• The foucs group practitioner is invariably interested in the ways in which individuals discuss a certain issue as members of a group, rather than simply as individuals. In other words, with a focus group the researcher will be interested in such things as how people respond to each other’s views and build up a view out of the interaction that takes place within the group (Bryman, 2004:346).

As Bryman observes within the field of market research there has been extensive use of focus groups to assess reactions to a new product or to advertising techniques. There is a considerable body of literature concerned with focus groups in market research and in this context the issue or topic tends to be very clearly defned (Merton et al, 1956). It is form of the group interview but differs from ordinary group interviews at a number of levels the accent is also on interaction within the group and how group, as well as individual meaning is constructed.

The focus group contains different elements therefore, it is a group interview, it is also a focussed interview. In the focussed interview a particular topic is chosen, this may be a researcher’s way of obtaining more information on a topic originally chosen as part of a survey. The participants are carefully chosen in the sense that they are known to have some association with the topic, perhaps the original survey. Part of the original idea of focus groups was the interviewing of people who had used a particular product or had a particular experience and could be interviewed in an unstructured way about that experience (Merton, 1956). The person interviewing or facilitating the group will discreetly draw attention back to the major topic under discussion when debate becomes too generalised and wanders off the point. The focus group became popular among researchers for examining the ways in which people as a group, understand the topics that the researcher is interested in (Bryman, 2004).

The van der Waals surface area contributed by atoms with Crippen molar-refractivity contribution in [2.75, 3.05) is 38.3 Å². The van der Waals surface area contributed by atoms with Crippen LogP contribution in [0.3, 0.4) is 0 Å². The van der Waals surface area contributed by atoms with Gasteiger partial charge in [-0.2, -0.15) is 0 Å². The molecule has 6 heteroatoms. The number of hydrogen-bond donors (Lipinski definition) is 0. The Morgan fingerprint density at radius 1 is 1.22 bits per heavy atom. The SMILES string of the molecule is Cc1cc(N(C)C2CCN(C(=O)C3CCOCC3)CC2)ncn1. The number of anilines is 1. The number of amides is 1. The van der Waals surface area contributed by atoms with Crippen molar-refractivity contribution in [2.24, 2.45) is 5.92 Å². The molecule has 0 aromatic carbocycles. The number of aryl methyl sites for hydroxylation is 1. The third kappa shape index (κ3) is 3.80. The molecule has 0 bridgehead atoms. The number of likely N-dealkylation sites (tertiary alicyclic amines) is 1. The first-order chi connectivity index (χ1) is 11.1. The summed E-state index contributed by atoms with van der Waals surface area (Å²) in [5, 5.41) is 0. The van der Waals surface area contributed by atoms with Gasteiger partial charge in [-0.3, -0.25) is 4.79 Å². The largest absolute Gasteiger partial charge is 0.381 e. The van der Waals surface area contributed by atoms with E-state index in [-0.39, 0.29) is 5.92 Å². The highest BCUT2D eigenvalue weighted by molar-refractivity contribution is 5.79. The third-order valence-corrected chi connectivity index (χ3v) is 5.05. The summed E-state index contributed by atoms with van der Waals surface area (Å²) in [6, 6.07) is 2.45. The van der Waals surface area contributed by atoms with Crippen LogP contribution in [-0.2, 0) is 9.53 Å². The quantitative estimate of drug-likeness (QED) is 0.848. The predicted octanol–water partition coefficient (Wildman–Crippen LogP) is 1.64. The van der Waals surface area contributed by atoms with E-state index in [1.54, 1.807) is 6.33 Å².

Focus groups were used in research by the Pre-School Learning Alliance on how parent involvement in pre-schools can lead them into further education and training. A specific emphasis was on the experiences of Black and minority ethnic groups. The method was useful because under-represented groups often find it difficult to speak to an interviewer on a one to one basis. In a group of the peers people are often far more forthcoming in what they really feel and think. The focussed interview can be used with individuals as well as with groups and it is this subject concentration in the context of a group interview that makes focus groups different from ordinary group interviews (Merton, et al 1956).

Group interviews were used by Willis’ (1977) in his study of working class lads and the ways in which the education system attempts to prepares them for the labour market. He used both individual and group interviews to obtain his data. Willis’s work has been criticised due to the size of the sample but other commentators take the view that group interviews gave a more rounded picture of the boy’s lives and gave some indication of how the interacted with others.. Holstein and Gubrium (1995) maintain that group interviews are useful, while they may start off slowly once members warm to a subject useful insights can be obtained as to how a certain issue might have bearing on other issues in the participant’s lives. Having other viewpoints on a subject can result in group members being more reflexive and critical of their own, as well as the stances of others and this can result in some useful data. Interviews in this sense are not just a simple revealing of the facts, as they can tend to be in structured interviewing of the kind usually employed by quantitative researchers.